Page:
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Mike Doughty @ The El Rey, 4/30/08

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Mike Doughty attracts a particular crowd.

They are the kind of people who know how to use the term "irony" correctly. They will dance like your crazy hippie friend did in high school and everyone pointed and laughed but you knew they didn't care because, dammit, they were feeling it and having a good time. They will play vigorous air drums with syncopated head bobs. They cannot get enough of a good thing.

Mike Doughty live is a very good thing. The former Soul Coughing front man and longtime solo act hit the El Rey Wednesday night and treated his LA fans to a mix of old favorites, quirky covers, and selections from his current release, Golden Delicious.

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Doughty's voice is as fluid and deep as a radio announcer's, but he can make the scat contemporary or take you on a journey on the wings of just one syllable. Enunciation is key. Never does a "na-na-na" or a "yeah, yeah, yeah" have more meaning than when punctuating one of Doughty's wry and earnest lyrics. A bit like a beat poet with a guitar and a beat box, Doughty's songs have a remarkable timelessness and innate ability to pick you up, drop you in them, and carry you along.


Although he was doing mainly stuff from the new album, which came out February 18th of this year on ATO Records, the crowd clamored for old favorites. Well, the crowd clamored in general, as part of a sort of schtick that's done. You call out a song--one of his, or someone else's--and he responds with a "not tonight" or a "not yet" or, in some cases "definitely not tonight" or ever (sorry fans of "Super Bon Bon"--that would be a "not ever"). I don't think anyone was bold enough to call out for the quintessential Soul Coughing in Los Angeles song (or, arguably, a quintessential Los Angeles song itself) "Screenwriter's Blues" from their 1994 release Ruby Vroom, but that didn't make the cut.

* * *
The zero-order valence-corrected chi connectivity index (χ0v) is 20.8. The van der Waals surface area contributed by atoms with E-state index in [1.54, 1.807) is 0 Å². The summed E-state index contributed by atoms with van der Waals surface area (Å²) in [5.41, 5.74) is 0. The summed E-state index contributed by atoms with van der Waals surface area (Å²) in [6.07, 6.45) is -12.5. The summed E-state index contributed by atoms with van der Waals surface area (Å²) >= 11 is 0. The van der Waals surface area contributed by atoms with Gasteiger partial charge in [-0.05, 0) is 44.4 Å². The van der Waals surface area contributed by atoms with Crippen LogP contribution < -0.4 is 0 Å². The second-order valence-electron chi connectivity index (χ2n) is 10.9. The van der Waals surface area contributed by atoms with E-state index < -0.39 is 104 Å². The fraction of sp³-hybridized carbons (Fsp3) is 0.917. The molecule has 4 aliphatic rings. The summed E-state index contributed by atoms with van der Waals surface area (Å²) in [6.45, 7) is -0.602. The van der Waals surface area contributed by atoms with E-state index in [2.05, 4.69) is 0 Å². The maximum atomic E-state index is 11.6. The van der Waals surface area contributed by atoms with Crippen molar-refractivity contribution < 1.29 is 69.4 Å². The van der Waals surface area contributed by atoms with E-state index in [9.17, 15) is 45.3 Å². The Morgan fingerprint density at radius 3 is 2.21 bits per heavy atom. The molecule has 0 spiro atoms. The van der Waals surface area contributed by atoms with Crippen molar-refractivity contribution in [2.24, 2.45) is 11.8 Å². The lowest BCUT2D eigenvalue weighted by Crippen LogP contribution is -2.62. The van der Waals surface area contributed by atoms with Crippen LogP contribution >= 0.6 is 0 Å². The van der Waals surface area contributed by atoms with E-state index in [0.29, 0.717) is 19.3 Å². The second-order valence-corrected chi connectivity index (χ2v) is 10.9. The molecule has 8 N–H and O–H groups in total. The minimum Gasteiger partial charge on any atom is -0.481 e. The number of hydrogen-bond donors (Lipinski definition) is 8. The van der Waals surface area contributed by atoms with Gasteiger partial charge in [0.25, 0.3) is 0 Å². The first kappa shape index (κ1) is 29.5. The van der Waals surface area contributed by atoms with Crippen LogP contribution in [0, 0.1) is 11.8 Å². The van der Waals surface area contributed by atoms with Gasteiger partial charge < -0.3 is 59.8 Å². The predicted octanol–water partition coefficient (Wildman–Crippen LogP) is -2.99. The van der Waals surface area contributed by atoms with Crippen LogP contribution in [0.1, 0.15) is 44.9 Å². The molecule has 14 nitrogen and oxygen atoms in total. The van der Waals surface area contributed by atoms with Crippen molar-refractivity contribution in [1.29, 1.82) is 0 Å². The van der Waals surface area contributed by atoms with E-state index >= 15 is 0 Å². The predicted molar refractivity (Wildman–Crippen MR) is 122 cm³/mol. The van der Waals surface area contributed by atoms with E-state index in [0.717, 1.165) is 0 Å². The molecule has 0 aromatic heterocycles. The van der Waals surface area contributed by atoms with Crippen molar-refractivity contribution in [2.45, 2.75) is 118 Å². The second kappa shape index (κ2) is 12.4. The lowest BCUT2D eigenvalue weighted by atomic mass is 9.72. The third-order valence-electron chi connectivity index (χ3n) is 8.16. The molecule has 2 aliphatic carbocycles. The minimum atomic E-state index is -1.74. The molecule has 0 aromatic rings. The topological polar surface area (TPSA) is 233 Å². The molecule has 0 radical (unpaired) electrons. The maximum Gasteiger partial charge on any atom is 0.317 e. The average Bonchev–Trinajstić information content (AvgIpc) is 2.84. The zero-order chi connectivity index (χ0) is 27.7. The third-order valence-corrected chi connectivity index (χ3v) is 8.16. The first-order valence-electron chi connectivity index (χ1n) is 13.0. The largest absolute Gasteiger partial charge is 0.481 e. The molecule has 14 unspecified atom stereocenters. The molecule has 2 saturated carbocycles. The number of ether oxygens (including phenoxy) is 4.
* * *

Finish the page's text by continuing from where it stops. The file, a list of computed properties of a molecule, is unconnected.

Instead he played tracks such as "27 Jennifers," "Busting Up a Starbucks" "I Just Want the Girl in the Blue Dress to Keep on Dancing," "Put it Down," "I Wrote a Song About Your Car," "Fort Hood," a cover of "The Gambler," and "More Bacon Than the Pan Can Handle," the latter of which uses a sampler gizmo for a portion of the lyrics (and the gal's voice sure sounds a heck of a lot like Roxanne Shante, but is actually Stephanie Beatriz).


But the best was towards the end when he announced in an evangelist's revival meeting frenzy that they were about to play the second to last song, which would be followed by the fake last song, upon which time they would turn their backs to the audience, wait for us to cheer, turn around, and then play exactly two more songs. It's nice to know performers understand how ridiculous the whole "thank you and goodnight!" fake-out before the encore is. Of course, Doughty opened the show by saying "Thank you Los Angeles, you smell great!" so what more could you expect but the unexpected...most expectedly, that is. What? We've digressed, yes. Back to the encore.

Sure enough, things ended exactly as stated, although it was still sad when the lights came up and the crowds moved reluctantly towards the exits after the last song, "Looking at the World From the Bottom of a Well." (Yes, you may have heard it on a little show called Grey's Anatomy.)

The kind of crowd at a Mike Doughty show are the folks who wish the night would never end.

Photos by Lindsay William-Ross/LAist